As kids, we dreamed of all the freedom we have today.

Now that we have all of this freedom, let’s remember what we loved about being kids and recombine it into our lives.

I’ve heard of research studies that have concluded that children laugh much more than adults.  My fellow adults, there’s nothing saying that we can’t catch-up and match our wonderful kids laugh for laugh.

We had a certain wisdom, and joy and wonder when we were kids, which means we can seek to recall it and employ it in our grown-up years.

Now we would do well to remember to maintain the best of our adulthood too, the freedom, the ability to be responsible, all of our grown-up wisdom and knowledge.

We could call this playful combination of the best of our childhood and the best of our adulthood, our CHOICEHOOD because we are free to choose to live it.

May we all live our CHOICEHOOD to the fullest and savor every minute of it.  Yay!

Game of the Day

How can you combine the best of your childhood with the best of your adulthood to have a truly fantastic CHOICEHOOD?

 

Jason Freeman is a professional writer, and a one-of-a-kind public speaker.  He is the founder and CEO of Heroic Yes! Productions. Jason has an MFA in Poetry from the University of Nebraska.  He knows the pain of perceiving one’s life through a lens of limitation and also the thrill of moving beyond that mindset.  For more information on Jason’s powerful message, or to book him to present to your organization, go to www.HeroicYesProductions.com.

Creating Freedom For Yourself When You Are Offered Advice

Can you relate to this?  Sometimes even if advice is offered in a kind and supportive tone, I notice that I immediately don’t want to take the advice simply because I don’t want to give the person who offered it to me a chance to be right.  At these times, I definitely don’t want to admit that they know more about a subject than I do.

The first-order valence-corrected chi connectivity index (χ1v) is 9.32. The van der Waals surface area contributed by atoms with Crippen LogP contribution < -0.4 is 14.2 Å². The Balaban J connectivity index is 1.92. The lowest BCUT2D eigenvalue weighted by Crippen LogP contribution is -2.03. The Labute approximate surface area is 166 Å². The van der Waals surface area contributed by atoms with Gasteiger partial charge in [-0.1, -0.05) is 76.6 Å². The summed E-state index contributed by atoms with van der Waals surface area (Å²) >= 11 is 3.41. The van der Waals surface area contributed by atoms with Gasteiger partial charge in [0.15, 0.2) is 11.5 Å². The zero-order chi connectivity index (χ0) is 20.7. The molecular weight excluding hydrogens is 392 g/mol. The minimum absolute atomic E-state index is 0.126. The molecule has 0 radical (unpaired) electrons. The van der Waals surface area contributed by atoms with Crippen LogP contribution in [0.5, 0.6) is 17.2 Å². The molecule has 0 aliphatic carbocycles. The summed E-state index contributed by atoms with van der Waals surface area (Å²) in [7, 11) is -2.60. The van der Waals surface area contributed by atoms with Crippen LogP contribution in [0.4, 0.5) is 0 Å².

And my desire not to take another’s advice is much, much stronger if the advice is given to me in a stressed or angry tone.

I notice that these reactions have little to do with the actual value of the advice I am being offered or the impact that it could have on my life if I implemented it.

When did this resistance to taking advice set in?  When we were kids in grade school, we took a great deal of advice as we learned to read and write. There were countless decisions on how to pronounce and spell words that needed to be made.  And we needed our teachers’ expert counsel to make them.  Think how our lives would be if we hadn’t taken any of this advice?

Our immediate reactions of not wanting to take advice are helpful in that they remind us that we are free not to take another’s advice.

If we ultimately have complete freedom not to take another’s advice, wouldn’t it also be useful to give ourselves complete freedom to choose to take advice, if it is useful to us, no matter who offers it or what tone it is offered in?

It occurs to me that we can create a way of separating advice from the person who offers it and then at our leisure deciding whether or not we want to implement the advice into our lives.

So I’m going to give some advice on creating freedom around deciding whether or not to take advice.  (Please remember that I’m typing this advice in a very kind and supportive manner:)

When someone gives you advice and you immediately feel yourself resisting it because of the tone or the manner of the person giving it, simply remember the advice and write it down as soon as possible.  After doing this, just leave the piece of paper somewhere where you can find it and let your feelings about the person’s tone or manner totally dissipate.